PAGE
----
“We’re running out of time,” the nurse muttered as she recorded my father’s vitals in her folder. She finished scribbling her notes, clicked the pen with a satisfied nod, and then, remembering that I stood across the bed from her, offered, “I suggest if you have anything you’d like to say to him before he passes, you do it soon. Otherwise, you might be too late.”
I watched as she waited for my response, her eyes bulging at my placid expression. I nodded to release her from her state of indignation. Now freed, she raised her eyebrows and spun back into the hallway, leaving me alone with my fading father.
I had arrived at the hospital two days earlier, after a doctor had passed along that same message – we’re running out of time – to me over the phone. I had been traveling at the time, on the road somewhere in the southwest; I can’t remember now exactly where. The doctor stated that my father might only have a conscious minute or two a day, but these windows to say goodbye would likely close in a matter of days. I thanked her for her concern.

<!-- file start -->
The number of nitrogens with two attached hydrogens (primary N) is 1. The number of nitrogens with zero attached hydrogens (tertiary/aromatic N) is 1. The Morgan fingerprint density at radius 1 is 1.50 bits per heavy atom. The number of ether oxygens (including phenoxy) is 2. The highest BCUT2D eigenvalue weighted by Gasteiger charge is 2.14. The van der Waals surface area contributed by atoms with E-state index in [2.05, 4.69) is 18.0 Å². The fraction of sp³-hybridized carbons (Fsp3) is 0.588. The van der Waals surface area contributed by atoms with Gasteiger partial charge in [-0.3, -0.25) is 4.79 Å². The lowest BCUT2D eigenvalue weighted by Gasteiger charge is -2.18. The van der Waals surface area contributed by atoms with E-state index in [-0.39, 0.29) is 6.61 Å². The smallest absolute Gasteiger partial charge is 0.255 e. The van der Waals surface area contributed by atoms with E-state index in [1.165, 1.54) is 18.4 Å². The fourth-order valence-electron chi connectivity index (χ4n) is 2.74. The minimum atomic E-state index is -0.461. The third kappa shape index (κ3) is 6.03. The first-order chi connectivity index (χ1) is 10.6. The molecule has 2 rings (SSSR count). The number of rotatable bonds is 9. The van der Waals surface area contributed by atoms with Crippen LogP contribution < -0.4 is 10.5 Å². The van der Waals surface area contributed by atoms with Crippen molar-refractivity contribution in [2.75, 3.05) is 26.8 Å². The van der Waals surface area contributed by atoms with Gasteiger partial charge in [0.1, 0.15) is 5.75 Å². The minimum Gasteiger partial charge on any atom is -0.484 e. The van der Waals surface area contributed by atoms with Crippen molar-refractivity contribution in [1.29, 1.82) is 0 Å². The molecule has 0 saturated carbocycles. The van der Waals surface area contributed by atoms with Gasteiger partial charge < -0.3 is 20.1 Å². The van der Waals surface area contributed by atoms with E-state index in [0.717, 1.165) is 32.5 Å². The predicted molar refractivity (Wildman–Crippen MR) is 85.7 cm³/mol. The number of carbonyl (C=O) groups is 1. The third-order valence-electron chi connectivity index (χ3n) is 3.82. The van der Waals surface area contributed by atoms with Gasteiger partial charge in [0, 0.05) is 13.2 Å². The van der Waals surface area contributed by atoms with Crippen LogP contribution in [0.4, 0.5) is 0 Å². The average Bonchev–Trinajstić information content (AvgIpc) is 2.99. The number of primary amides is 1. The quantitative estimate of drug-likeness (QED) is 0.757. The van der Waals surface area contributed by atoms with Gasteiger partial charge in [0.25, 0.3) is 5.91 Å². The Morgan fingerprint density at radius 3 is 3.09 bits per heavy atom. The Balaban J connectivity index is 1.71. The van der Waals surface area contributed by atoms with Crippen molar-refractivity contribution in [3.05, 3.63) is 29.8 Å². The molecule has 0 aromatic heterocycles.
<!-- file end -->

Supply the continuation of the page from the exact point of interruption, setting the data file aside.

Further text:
Under a gas pump canopy, I leaned against the car and sensed my surroundings. The wind from the desert blew warm air and sand under the shade and around my ankles. Tractor-trailers pulled in and out of the fueling station like some post-industrial watering hole, an oasis in the southwest wasteland for these motorized beasts to recover and resupply. The trucks come and go, feral cats scurrying around the tires, bare-headed vultures dipping to the road in lulls in the traffic to pick at a less fortunate stray among the carcasses of ruined tires.